In our last post we discussed the five questions for which CRA expects 5 Yes answers for your SR&ED claim to be accepted. Let’s look at each one more closely in a series of posts.
Scientific or technological uncertainty?
Was there a scientific or technological uncertainty? This means that current technology is not at the place where it allows you to know if you can achieve a new (or improved) capability. This doesn’t just mean that you don’t know how to do it. It means that the REASON you don’t know how to do it is that there is missing scientific or technological know-how. Sometimes you can have uncertainty that could be addressed by current scientific or technological knowledge.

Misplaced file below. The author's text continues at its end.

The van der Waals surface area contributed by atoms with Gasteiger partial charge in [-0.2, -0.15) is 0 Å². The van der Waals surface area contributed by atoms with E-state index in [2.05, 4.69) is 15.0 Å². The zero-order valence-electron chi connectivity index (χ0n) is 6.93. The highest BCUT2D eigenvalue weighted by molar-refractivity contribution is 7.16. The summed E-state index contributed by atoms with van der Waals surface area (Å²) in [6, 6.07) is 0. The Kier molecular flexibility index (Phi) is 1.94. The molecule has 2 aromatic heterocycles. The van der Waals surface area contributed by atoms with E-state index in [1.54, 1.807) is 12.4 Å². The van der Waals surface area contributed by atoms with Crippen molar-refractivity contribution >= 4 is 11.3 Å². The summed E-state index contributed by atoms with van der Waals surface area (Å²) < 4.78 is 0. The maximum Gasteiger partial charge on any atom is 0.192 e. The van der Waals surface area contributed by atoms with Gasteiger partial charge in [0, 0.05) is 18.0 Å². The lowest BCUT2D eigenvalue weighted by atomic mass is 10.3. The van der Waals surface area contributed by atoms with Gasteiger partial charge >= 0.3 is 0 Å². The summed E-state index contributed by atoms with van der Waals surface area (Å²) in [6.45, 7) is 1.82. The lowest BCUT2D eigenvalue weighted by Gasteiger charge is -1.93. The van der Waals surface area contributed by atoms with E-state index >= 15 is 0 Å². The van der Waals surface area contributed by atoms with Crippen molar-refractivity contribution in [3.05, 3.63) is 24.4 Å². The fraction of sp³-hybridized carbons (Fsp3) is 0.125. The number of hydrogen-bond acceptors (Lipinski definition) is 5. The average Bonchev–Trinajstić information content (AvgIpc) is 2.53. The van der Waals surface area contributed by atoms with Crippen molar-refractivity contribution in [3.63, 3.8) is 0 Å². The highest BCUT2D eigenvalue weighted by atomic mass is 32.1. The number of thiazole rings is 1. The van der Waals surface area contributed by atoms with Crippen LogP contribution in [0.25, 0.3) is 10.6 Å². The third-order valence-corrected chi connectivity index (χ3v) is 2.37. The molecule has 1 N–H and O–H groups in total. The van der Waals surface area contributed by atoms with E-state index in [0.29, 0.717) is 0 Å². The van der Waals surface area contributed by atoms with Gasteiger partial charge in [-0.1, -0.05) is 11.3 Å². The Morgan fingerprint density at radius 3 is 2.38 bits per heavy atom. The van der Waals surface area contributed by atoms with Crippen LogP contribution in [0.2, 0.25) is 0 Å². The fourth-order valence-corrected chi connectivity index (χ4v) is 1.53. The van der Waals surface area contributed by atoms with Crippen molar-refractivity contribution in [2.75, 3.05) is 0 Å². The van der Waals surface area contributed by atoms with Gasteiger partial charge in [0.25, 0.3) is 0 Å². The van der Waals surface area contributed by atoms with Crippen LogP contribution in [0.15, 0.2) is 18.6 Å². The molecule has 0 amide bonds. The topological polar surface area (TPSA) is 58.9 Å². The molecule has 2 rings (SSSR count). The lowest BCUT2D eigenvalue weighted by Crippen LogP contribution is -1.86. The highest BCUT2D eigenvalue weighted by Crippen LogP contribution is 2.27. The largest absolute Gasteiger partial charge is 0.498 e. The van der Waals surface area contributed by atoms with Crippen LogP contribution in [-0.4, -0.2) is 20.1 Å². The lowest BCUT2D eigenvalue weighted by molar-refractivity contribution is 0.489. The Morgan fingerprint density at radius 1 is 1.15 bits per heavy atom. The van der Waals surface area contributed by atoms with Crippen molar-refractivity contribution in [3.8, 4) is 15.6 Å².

A very simple example might explain this. Maybe you try to shut your car door and it isn’t closing properly. You don’t know why. It is an uncertainty, but you have the technological know-how to determine that you need to adjust the hinges to enable the door to close easily. On the other hand, maybe you don’t like the idea that a door is opaque: you can’t see next to the car with it closed. Wouldn’t it be nice to have a force field contain the car’s contents? I bet you don’t have the technology to do that. There is not just one technological uncertainty, but probably several.
In your claim, you need to show why the pool of generally available knowledge plus your knowledge base was insufficient to resolve the uncertainty. Sometimes the uncertainty isn’t just how to resolve it, but how to resolve it in a way that makes the replication of the solution economically viable.
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